“With all that factored in, it was a no-brainer to put some of my money where it belongs and where it will grow,” Mr Habhab said.

Another major nonbank mortgage lender, UWM Holdings Corp. is up 27% so far this week.



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Milestone birthdays and anniversaries, weddings, and graduations are momentous life occasions that some like to mark with large and elaborate celebrations.

And the deep-pocketed set are still in catch-up mode after a party-throwing standstill during the pandemic that went on for many months during the height of the lockdowns and social distancing. Bashes since then have become ever more extravagant and experiential—mere get-togethers, they’re not.

Hosts are also seeking any excuse to throw an event and having parties with the same “wow” factor for far less significant reasons, or for micro-occasions as they’re called, and even “just because,” according to luxury event planners who work with this elite set.

Colin Cowie, a planner based in New York and Miami who regularly orchestrates multimillion-dollar gatherings and was behind Jennifer Lopez’s and Ben Affleck’s wedding, calls it the “event revolution.”

“Large-scale events have become the norm,” Cowie says. “The wealthy, who are used to celebrating their life moments in a big way couldn’t do anything during the pandemic and are now going all out for anything they host.”

His company, Colin Cowie Lifestyle, plans 30% more events today than pre-Covid and has a lineup booked for the next two years. An example includes an upcoming million-dollar dinner party in the Hamptons simply to socialise with friends. It’s an affair with free-flowing Dom Perignon, centre-cut filet mignons, and unlimited caviar.

Colin Cowie Lifestyle plans 30% more events today than pre-Covid
Calen Rose

Other high-end planners also attribute the rise of over-the-top celebrations to a “live life to the fullest” attitude that’s become prevalent in the last few years. But they say that these parties aren’t necessarily about spending more than before—rather, they’re increasingly creative, thoughtful, and, with respect to weddings, longer.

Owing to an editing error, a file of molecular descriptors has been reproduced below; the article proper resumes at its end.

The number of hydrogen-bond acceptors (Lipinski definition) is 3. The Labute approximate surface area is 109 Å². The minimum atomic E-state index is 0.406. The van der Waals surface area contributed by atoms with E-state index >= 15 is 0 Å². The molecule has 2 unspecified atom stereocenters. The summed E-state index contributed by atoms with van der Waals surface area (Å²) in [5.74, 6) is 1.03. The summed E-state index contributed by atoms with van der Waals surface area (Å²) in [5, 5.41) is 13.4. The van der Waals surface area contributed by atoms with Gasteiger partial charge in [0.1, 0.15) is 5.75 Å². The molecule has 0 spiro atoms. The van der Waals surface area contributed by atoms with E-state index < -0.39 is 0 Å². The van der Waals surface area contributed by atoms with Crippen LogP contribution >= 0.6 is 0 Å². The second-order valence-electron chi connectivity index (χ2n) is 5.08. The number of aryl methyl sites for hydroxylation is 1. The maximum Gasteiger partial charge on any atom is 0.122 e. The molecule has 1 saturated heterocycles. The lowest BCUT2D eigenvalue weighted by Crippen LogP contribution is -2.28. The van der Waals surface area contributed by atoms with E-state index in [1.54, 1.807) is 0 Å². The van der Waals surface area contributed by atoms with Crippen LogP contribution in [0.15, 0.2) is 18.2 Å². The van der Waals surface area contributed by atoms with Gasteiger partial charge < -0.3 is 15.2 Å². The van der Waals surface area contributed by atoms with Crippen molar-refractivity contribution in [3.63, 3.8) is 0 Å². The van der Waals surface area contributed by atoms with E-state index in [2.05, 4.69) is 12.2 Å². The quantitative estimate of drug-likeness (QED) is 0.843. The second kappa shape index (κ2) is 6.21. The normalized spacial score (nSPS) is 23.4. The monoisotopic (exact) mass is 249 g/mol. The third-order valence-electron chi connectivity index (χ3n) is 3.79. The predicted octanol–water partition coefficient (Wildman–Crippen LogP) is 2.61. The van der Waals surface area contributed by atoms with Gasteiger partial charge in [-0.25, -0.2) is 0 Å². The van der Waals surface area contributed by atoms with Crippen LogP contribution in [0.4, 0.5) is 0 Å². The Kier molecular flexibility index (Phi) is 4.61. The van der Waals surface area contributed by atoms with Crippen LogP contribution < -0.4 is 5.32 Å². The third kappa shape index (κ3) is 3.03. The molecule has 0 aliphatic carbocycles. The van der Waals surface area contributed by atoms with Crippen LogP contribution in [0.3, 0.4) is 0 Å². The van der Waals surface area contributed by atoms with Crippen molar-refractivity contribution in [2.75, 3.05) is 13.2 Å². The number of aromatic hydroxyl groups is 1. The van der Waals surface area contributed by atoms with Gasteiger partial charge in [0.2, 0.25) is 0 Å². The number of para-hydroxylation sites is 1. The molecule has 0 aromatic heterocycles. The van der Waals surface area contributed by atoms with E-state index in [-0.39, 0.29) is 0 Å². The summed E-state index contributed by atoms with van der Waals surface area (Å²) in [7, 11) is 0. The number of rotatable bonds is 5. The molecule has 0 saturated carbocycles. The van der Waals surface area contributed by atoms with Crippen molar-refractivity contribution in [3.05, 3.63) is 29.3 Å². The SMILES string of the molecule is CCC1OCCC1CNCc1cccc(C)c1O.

Lynn Easton, a Charleston-based planner, says that her typical wedding used to span two days and entailed a rehearsal dinner plus the wedding itself. “Now, it’s a five-day bonanza with events like a groomsman lunch,” Easton says.

Easton also plans glitzy milestone birthdays such as one for a 60th where the host flew 60 friends and family to a private island. Dinners were multi-hour affairs in various locations around the isle with the showpiece being a five-course meal where the food was presented on dishes that were hand-carved in ice.

Another planner, Victoria Dubin, based in New York and Miami, says that, in a new precedent, the weddings she’s tapped to design kick off with striking welcome meals. She recently planned an al fresco rehearsal dinner at the Brooklyn pizzeria Roberta’s that recreated a Tuscan garden. Elements included potted herbs, lemon trees, vintage olive oil cans, ceramic plates, and table cards presented with palm leaves in limoncello cans.

Another planner, Victoria Dubin, recently planned an al fresco rehearsal dinner at the Brooklyn pizzeria Roberta’s that recreated a Tuscan garden.
Aletiza Photo

Pashmina shawls hung from chairs to keep guests warm, and freshly baked pizzas and Aperol spritzes were in ready supply throughout the evening.

Stacy Teckin, the groom’s mother, hosted the party with her husband, Ian, and says she sought to pull off a dinner that made an impression on their guests. “The wedding was delayed because of Covid, and now that we had the chance to celebrate, we wanted to go all out,” Teckin says. “I’m not sure we would have done that before.”

In another example, acclaimed planner Norma Cohen threw a wild safari-themed bar mitzvah for a client.

A four-day wedding in Paris where the ceremony was in a historic chateau and the host paid for guests to stay at Hotel Crillon
Norma Cohen Productions

The memorable occasion transpired at Spring Studios in downtown Manhattan and saw 400 guests be transported to the African plains: Details included mammoth replicas of wildlife such as giraffes and elephants, servers in safari themed attire, and entertainment dressed like giraffes. The event was one of several over-the-top parties Cohen’s arranged recently.

A four-day wedding in Paris where the ceremony was in a historic chateau and the host paid for guests to stay at Hotel Crillon, one of the city’s most luxurious properties, also ranks high in Cohen’s memory.

Then there’s a destination party in London that Cohen planned for a client who was turning 40. It as a six-day affair with dinners at swanky spots such as Cipriani, the Arts Club, and Cecconi’s at Soho House. The finale was Lancaster House, a mansion in St. James, where guests were entertained by cabaret dancers from the famed Ibiza club Lio Ibiza and feasted on prime rib and lamb chops and imbibed on Krug champagne.

“People today don’t want to host events,” Cohen says. “They want experiences that take you away to a different place and make you forget that the real world exists.”